"In February, 2001, the trading volume was often well below 100,000 shares per day;
Well, you're sort of right Mr. re-think; in fact, back then the trading volume was often below 10,000 shares daily. The average daily volume was around 10k. My purchases (all prices pre-split) were in the $10 3/8 - $10 7/8 range with an average of about $10 5/8. The last couple of thousand were around $12. Share prices were incremented by 1/8's then and it wasn't so hard to pick up lots of a thousand shares without driving the price higher by more than 1/8-3/8. If you followed this company earlier than when I found it, you knew it was trading in the $6 range just months earlier. At the time, sellers seemed happy to part with their shares as the performance of ABP had been dismal.
As for my investment portfolio size, you don't really need to know that. PNRA has been roughly a 14 bagger since then so let's figure an example of 20k shares then would be worth close to $3 million today, for those who were held on.
Enjoy your weekend and have a nice day at work Monday. Mr. Bread
You'll pardon the difficulty of accepting such a fine tale on its face. Yes, we can both do simple math. I understood the theory. The difficulty is in the idea that someone, not an owner, would commit to such a large position, through both ups and downs. But if that's your story, you stick to it.
Thanks for the well wishes for a nice day in my consulting work. My boss also thanks you. That would be me. You see, I have already retired from one situation. Real estate has been very rewarding. I'll leave the late comers to the party, whether it is real estate or equities, to deal with the next downturn. If you have done any research on the economy, you would note, as I have, that among other issues and on top of the problems, the small investor is coming back in droves. That is never a good sign for the future.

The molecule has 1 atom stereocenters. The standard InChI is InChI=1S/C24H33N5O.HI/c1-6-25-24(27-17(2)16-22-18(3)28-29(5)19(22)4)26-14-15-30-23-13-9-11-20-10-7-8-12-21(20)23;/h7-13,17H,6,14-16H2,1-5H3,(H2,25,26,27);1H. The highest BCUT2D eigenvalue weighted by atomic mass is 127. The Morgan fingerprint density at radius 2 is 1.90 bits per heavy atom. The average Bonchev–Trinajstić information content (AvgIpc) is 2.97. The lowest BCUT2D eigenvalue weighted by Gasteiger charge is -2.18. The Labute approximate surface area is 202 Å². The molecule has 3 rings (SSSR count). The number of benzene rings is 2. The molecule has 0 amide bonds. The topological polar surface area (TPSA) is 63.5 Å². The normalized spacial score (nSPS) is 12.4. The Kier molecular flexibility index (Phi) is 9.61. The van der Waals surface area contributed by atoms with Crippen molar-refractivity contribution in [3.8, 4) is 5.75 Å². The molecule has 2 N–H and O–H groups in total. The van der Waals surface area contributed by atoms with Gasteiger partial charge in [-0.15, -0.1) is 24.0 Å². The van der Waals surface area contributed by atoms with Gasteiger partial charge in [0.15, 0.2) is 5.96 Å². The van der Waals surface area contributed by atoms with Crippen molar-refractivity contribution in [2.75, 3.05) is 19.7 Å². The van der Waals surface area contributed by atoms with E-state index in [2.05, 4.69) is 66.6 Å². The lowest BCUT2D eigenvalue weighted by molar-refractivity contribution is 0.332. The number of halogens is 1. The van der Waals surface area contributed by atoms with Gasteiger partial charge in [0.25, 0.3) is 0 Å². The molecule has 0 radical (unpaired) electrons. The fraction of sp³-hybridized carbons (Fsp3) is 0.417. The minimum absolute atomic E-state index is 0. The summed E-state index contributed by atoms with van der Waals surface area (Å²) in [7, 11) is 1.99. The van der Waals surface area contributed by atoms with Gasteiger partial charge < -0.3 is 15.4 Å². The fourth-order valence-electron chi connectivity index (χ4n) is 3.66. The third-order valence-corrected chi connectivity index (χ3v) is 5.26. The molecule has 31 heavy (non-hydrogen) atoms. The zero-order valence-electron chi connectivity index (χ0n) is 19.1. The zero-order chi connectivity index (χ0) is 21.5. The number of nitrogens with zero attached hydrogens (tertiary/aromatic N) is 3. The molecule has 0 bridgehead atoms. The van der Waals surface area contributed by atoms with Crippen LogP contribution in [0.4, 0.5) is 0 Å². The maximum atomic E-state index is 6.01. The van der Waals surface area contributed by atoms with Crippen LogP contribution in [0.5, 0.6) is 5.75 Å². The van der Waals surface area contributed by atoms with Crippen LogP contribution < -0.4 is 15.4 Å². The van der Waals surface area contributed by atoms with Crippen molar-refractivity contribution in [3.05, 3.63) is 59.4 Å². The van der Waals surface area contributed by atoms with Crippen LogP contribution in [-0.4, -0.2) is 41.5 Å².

You have a nice day on Monday, as well. I'll look forward to your next tale. We can add this one to all the others who claim perfection in their investments, well after the fact. This one, complete with a "boat load" of shares left after all those expenses and the funding your retirement; not to mention that you obviously made no other missteps which could have reduced your nest egg, was extremely entertaining. No thanks, I'm not interested in the Brooklyn Bridge. I sold it last week to someone else.
His tale was no good since he didn't give the number of shares that he bought to generate an aura of authenticity. I have revealed to this lucky board the number of shares that I bought way back then. You are all lucky to have such a fine spinner (me) of tales posting here.
"If you have done any research on the economy, you would note, as I have, that among other issues and on top of the problems, the small investor is coming back in droves. That is never a good sign for the future."
I HAVE noticed. And it does cause great concern. You smashed the nail on the head with this one. I like your insight. It causes me GREAT concern. Dang those little guys. gb